Tiny Kline spent her entire life doing stunts. From youth to middle age, she worked with the circus, her love for which is apparent throughout the pages of her memoir. She continued doing iron jaw stunts, descending inclines at ridiculous speeds suspended only by her teeth, into old age and performed as Tinker Bell at Disneyland when she was in her 70s. By all accounts, Tiny Kline had a fascinating life. She really wrote two memoirs in an attempt to share that life with us. One contained mainly personal anecdotes, related to her work on the circus. The second mainly contained circus history and was stripped of these more intimate details. The editor, Janet M. Davis, combined the two to produce a memoir that is still Tiny’s but in a form readers will be more eager to consume.
This book was a very educational experience. Circus history, while an interesting topic, is not something that I’ve ever learned in school and there don’t seem to be many accessible books written on it. There is the fiction bestseller, Water for Elephants, which I read and loved earlier this year, but that’s about all I’ve seen on my book radar. When this popped up on LT Early Reviewers, I knew that I simply must read it. And good choice by me; this is a terrific memoir. The combination of memoirs is brilliantly done and I never noticed a gap between Tiny’s two styles of writing. It’s fascinating to see how the circus changed over time, the insider’s view of circus politics, and just how some performers climbed the career ladder faster than others. Tiny’s ambition was tremendous and it’s easy to see why she advances so quickly.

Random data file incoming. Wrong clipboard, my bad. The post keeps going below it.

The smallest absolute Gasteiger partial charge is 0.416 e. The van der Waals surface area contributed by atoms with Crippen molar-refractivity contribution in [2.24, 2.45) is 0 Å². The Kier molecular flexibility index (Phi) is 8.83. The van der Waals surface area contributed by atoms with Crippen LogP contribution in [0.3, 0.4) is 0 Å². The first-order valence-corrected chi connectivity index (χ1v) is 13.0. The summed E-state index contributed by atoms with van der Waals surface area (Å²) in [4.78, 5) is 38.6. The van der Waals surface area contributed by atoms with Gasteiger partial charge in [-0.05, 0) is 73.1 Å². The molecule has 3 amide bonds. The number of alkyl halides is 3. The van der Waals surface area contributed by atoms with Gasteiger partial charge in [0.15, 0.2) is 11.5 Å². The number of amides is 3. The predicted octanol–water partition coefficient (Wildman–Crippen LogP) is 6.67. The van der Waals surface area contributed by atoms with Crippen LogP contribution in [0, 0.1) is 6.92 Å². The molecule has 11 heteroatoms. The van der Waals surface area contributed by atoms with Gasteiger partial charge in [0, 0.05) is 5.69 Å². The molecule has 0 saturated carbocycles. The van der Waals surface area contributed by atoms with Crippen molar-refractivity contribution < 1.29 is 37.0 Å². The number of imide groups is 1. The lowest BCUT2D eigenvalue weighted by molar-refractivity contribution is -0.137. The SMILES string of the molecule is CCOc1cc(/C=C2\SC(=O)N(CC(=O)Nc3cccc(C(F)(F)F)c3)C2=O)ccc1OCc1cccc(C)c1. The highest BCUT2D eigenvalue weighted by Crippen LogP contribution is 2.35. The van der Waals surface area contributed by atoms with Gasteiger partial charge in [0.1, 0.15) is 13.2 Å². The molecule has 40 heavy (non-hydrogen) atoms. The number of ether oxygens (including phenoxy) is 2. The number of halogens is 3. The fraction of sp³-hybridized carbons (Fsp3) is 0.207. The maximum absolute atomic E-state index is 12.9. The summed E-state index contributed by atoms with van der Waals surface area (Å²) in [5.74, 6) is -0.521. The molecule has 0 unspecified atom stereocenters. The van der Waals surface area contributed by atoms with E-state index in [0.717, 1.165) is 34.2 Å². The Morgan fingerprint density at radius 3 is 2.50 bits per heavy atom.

The book does read precisely as someone’s account of their life. Tiny was not the best writer and it’s evident at times that she had little training, but it never hampers this book, just makes the author more real, if that is possible. It reads like a letter written by a friend; conversational, easy tone. There were some nice touches put in by the editor, such as including photographs with Tiny’s descriptions of some of her fellow performers, all bringing the circus to life. Tiny admits one lapse in her introduction; she included some fictional romances to make the book more “exciting”, even though she never had a romantic interlude after her husband died shortly after their wedding. The fictional parts are obvious and only in one part of the book; I don’t count this against it, especially as she admits their existence before the book even begins.
I’d definitely be recommending this book and if you’re interested in circus history, you shouldn’t miss it. I’m glad that I didn’t! Buy this book on Amazon.
Many thanks to Michael Roux and the University of Illinois Press for sending me this lovely book!